Blood mercury, lead, cadmium, manganese and selenium levels in pregnant women and their determinants: the Japan Environment and Children’s Study (JECS)

The Japan Environment and Children’s Study Group

Research output: Contribution to journalArticle

8 Citations (Scopus)

Abstract

The Japan Environment and Children’s Study (JECS) is a birth-cohort study of 100,000 mother–child dyads that aims to investigate the effect of the environment on child health and development. Mercury (Hg), lead (Pb), cadmium (Cd), manganese (Mn) and selenium (Se) are considered to be important co-exposures when examining the effect of other chemical substances on child development. The levels of these elements in the blood of 20,000 randomly selected mid/late-term pregnant women from the whole JECS cohort were analysed using inductively coupled plasma-mass spectrometry. The median concentrations (interquartile ranges) for Pb, Hg, Cd, Mn and Se were 0.63 (0.51–0.78) µg dl−1, 3.83 (2.70–5.43) µg l−1, 0.70 (0.52–0.95) µg l−1, 16.1 (13.2–19.6) µg l−1 and 178 (165–192) µg l−1, respectively. Hg and Se correlated positively with each other (Spearman’s ρ = 0.287), as did Pb and Cd (ρ = 0.239) and Cd and Mn (ρ = 0.267). The blood Pb levels decreased by 5–10-fold over the past 25 years. The main predictors of the blood levels of each element were fish consumption for Hg, maternal age and non-alcoholic beverage consumption for Pb, maternal age and smoking for Cd, gestational age at sampling for Mn and serum protein levels for Se. These results revealed the historical trends and current predictors of the blood levels of these elements in pregnant Japanese women.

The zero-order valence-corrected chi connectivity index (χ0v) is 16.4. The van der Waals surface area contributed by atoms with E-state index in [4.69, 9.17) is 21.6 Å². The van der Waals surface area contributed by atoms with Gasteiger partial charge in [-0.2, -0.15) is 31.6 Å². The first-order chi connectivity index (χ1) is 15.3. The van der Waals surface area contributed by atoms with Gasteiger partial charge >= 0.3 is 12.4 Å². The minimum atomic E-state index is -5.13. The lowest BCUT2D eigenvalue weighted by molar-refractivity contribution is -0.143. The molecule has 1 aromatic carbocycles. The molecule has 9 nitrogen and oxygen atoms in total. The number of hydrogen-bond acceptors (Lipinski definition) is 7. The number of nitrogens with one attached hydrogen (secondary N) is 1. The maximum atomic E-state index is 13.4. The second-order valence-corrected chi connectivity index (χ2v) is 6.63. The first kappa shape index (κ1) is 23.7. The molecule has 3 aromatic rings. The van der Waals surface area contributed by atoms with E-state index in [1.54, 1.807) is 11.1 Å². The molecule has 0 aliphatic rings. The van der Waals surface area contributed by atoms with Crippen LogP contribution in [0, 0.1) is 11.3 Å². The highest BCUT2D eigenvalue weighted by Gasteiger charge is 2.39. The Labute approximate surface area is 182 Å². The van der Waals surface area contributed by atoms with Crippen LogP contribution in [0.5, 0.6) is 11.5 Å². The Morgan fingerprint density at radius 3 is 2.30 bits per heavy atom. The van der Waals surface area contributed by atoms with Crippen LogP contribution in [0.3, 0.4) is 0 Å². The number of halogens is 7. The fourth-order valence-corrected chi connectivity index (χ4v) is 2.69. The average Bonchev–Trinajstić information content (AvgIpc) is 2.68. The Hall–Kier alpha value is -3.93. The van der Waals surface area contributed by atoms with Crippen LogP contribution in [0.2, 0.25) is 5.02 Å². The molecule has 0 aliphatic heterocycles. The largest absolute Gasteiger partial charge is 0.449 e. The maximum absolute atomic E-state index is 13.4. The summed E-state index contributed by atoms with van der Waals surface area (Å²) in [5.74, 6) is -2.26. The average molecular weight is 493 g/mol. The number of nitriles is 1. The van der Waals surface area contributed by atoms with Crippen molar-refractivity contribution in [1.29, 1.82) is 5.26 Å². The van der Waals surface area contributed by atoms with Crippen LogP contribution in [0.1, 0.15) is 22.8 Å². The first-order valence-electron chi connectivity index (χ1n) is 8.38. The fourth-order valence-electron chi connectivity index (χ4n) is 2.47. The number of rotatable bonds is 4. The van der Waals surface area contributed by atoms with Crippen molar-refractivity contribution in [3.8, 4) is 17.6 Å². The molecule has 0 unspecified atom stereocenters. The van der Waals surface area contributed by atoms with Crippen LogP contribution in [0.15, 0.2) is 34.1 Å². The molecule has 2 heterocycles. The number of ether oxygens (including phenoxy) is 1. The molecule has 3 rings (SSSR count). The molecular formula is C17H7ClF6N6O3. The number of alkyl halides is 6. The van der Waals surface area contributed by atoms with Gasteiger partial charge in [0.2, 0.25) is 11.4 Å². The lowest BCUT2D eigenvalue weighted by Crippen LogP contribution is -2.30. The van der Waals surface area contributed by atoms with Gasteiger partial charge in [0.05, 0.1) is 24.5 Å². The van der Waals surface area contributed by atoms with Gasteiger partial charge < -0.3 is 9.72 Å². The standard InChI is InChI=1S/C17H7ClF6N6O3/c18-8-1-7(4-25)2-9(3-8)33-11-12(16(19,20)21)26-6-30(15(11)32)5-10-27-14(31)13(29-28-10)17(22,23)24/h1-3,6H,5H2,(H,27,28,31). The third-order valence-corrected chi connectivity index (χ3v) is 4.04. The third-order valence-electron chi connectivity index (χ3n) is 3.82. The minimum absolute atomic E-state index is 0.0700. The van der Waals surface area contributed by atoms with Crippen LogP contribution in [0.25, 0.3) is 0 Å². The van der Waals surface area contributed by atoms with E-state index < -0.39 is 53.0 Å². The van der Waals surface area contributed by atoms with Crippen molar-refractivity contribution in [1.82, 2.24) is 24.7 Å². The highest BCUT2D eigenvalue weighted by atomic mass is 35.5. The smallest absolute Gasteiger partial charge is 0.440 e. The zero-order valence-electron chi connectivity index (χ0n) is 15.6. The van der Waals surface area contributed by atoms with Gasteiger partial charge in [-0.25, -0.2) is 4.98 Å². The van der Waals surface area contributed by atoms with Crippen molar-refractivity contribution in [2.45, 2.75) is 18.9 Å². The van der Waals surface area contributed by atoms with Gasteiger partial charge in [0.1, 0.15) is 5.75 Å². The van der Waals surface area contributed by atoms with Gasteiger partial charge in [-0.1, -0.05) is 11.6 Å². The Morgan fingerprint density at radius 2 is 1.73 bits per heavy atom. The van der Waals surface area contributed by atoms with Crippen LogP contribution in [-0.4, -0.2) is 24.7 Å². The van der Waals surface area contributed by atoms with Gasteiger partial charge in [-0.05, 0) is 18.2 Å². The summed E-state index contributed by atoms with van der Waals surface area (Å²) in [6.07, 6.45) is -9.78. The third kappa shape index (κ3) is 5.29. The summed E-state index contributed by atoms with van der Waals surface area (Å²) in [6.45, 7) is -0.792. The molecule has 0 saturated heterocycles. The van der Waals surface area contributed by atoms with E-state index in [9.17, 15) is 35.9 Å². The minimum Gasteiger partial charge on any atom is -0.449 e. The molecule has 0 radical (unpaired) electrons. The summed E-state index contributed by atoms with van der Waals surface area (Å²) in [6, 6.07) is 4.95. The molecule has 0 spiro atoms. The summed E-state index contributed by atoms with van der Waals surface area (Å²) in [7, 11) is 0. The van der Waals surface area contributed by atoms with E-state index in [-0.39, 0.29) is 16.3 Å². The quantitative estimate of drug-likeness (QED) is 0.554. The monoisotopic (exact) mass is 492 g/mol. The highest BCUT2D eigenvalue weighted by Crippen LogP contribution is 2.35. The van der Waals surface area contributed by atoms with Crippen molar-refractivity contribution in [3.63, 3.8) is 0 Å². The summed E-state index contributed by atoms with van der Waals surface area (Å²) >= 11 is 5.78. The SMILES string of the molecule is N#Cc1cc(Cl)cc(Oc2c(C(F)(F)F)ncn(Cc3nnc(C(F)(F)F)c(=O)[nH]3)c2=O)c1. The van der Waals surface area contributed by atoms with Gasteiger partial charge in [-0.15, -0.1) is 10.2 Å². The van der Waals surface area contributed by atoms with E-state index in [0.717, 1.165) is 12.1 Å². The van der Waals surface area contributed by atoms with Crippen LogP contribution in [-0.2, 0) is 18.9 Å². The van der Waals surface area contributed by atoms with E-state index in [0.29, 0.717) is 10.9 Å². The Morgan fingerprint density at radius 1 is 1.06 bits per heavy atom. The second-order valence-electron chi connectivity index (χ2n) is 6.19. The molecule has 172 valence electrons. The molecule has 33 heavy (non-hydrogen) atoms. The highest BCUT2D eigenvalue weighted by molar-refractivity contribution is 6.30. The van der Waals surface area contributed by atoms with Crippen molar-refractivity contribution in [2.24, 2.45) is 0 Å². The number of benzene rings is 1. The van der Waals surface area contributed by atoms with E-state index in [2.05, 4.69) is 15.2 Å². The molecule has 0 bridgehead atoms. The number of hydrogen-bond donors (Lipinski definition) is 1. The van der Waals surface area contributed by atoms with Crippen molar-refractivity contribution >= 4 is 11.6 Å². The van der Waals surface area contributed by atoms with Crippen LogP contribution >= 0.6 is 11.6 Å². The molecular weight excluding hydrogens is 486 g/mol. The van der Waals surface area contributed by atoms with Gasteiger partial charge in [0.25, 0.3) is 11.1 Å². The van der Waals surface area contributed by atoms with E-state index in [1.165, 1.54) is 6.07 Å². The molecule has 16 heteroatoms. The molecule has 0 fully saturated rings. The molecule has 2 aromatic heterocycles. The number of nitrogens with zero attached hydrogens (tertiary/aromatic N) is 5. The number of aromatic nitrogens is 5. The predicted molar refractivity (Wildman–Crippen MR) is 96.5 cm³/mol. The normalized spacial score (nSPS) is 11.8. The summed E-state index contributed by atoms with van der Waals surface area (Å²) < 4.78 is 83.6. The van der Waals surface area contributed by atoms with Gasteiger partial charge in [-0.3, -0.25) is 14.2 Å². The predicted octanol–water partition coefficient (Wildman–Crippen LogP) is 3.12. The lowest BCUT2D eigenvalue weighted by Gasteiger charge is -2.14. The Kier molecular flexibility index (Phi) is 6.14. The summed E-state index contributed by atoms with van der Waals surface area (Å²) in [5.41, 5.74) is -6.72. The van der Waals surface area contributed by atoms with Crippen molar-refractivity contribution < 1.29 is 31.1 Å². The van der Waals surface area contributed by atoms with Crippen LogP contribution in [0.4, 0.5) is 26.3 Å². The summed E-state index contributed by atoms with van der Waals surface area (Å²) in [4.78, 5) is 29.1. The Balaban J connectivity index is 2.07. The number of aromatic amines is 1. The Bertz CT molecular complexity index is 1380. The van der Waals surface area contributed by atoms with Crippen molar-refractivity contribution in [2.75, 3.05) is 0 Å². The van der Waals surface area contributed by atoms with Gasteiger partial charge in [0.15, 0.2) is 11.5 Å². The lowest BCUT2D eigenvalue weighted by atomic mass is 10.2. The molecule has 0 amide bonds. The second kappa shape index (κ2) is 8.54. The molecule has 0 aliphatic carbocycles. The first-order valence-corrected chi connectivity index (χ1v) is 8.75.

Original languageEnglish
Pages (from-to)633-647
Number of pages15
JournalJournal of Exposure Science and Environmental Epidemiology
Volume29
Issue number5
DOIs
Publication statusPublished - 2019 Sep 1

Keywords

  • Birth cohort
  • Cadmium
  • Japan Environment and Children’s Study (JECS)
  • Lead
  • Manganese
  • Mercury

ASJC Scopus subject areas

  • Epidemiology
  • Toxicology
  • Pollution
  • Public Health, Environmental and Occupational Health

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